Carson City’s Krysta Palmer goes for it on the world stage
For Krysta Palmer, it’s all about going for it.
“I went for it,” said Palmer about taking on the world competition in diving this summer. The end result was winning her second straight medal at the World Cup, a fifth place finish in the World Cup in the 3-meter springboard and two more medals at two European Grand Prix events.
And the obvious goal for Palmer going for it is to qualify for the 2020 Tokyo Olympics.
Her performance at the World Cup also qualified her for next year’s World Series of Diving.
“I was very happy with my results coming out of World Cup,” said Palmer, a Carson City native and 2010 Douglas High graduate. “I definitely felt proud of myself. To qualify for the World Series is a dream come true.”
Palmer was taking a break after her outstanding summer effort, but when she returns to training she’ll be focused on the World Series. But there’s also another Grand Prix event in November and there’s an excellent chance Palmer would be selected for that competition.
And of course Palmer said, “if it’s offered to me I would go for it. It’s good getting extra competition. It’s all about opportunity.”
At the FINA World Cup in China earlier this summer, Palmer’s fifth place finish in the 3-meter qualified her for the 2019 FINA Diving World Series.
Palmer was in 11th after the semifinals, but moved up to ninth after the first round in the finals, to eighth after the third round, to seventh after the fifth round and finished in fifth with 331.30 points.
Her most successful dive was an inward 2 1/2 somersault pike in the fourth round which earned her 70.50 points. Palmer headed into the World Cup as the 3-meter national champion.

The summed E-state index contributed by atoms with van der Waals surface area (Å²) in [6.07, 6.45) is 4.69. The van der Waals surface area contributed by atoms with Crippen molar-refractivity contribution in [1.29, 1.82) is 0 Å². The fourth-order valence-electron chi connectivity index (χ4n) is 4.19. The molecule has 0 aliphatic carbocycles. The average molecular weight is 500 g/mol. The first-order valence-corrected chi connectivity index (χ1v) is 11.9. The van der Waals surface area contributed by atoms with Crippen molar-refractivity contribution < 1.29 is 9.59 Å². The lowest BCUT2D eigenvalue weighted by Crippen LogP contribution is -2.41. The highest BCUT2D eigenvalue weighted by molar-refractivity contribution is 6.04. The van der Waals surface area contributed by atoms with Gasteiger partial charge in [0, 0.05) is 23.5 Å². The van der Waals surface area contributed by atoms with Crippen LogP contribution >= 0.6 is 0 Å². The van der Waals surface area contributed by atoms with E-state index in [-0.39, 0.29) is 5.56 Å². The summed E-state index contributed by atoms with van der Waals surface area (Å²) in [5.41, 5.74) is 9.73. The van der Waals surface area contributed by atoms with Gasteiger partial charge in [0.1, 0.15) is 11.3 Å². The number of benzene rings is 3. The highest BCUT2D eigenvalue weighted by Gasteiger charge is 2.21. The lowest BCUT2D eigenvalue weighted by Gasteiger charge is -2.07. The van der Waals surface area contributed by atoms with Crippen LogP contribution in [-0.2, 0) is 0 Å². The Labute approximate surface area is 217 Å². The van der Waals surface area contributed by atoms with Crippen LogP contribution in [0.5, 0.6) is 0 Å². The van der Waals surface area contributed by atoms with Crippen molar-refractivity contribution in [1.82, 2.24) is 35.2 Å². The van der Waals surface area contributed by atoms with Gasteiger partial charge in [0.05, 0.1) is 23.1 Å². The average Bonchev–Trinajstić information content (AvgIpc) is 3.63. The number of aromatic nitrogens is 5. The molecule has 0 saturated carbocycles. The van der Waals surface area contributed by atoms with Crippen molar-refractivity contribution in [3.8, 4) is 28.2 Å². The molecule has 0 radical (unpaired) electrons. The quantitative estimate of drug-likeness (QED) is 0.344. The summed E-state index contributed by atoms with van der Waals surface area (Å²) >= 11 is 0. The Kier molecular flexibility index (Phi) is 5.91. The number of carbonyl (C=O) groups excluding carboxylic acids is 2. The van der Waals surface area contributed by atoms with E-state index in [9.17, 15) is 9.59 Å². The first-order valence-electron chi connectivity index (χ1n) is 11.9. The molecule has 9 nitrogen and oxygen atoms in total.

Palmer and her partner, David Dinsmore, also defended their bronze medal at the World Cup in mixed team diving, finishing third at the World Cup for the second straight year. Palmer and Dinsmore finished with 374.65 points.
Then it was onto the European Grand Prix in which Palmer and Alison Gibson placed second and third in two events in 3-meter synchronized diving.
At the Bolzano FINA Grand Prix in Italy, Palmer and Gibson finished second with 268.11 points, 30.84 points behind China’s Chen Yiwen and Wu Chunting. Palmer and Gibson were just 2.40 points behind Yiwen and Chunting after three rounds.
The pair’s strongest dive, a front 2 1/2 somersaults with one twist, came in the third round for 65.70 points. Despite a front 3 1/2 pike in the fourth round that only resulted in 53.01 points and allowed China to lead by 19.14 points, the pair was able to hold onto second. Russia’s Tatiana Stepanova and Daria Selvanovskaia placed third with 248.40 points.
At the Madrid Grand Prix, Palmer and Gibson scored 271.89 points to take third.
The pair began the first two rounds in second place with an inward 1/2 pike and a back 1/2 pike for 49.80 and 44.40 points. The American teammates slipped to third in the third round after a front 2 1/2 somersaults with 1 twist only scored 58.50 points. In the fourth round the duo dove a front 3 1/2 pike for 67.89 points, their highest score of the day, allowing Gibson and Palmer to hold onto their spot at third. Holland’s Inge Jansen and Celine Van Duijn finished 3.24 points ahead of Gibson and Palmer to clinch the silver medal.
For most aspiring Olympic athletes like Palmer, her diving is virtually a full-time job and a tough grind.
“You’re never paid very well,” said Palmer, who added she supplements her income by coaching at the Nevada Diving Center in Reno.
But for Palmer it’s all about her love of the sport and the chance to possibly compete in Tokyo in 2020.
“Most definitely, it’s always been a dream of mine to qualify for the Olympic Games,” she said.
Based on her results in 3-meter springboard individual and synchronized diving, Palmer could even have a chance to medal, although she’s not getting ahead of herself. She did say, “A medal would definitely be a dream come true.”
And Palmer has set no timetable as far as how long she’ll keep diving.
“As long as my body holds up,” said Palmer about how long she’ll continue to dive. “I love the sport. If I still love it, I’m going to continue to do it.”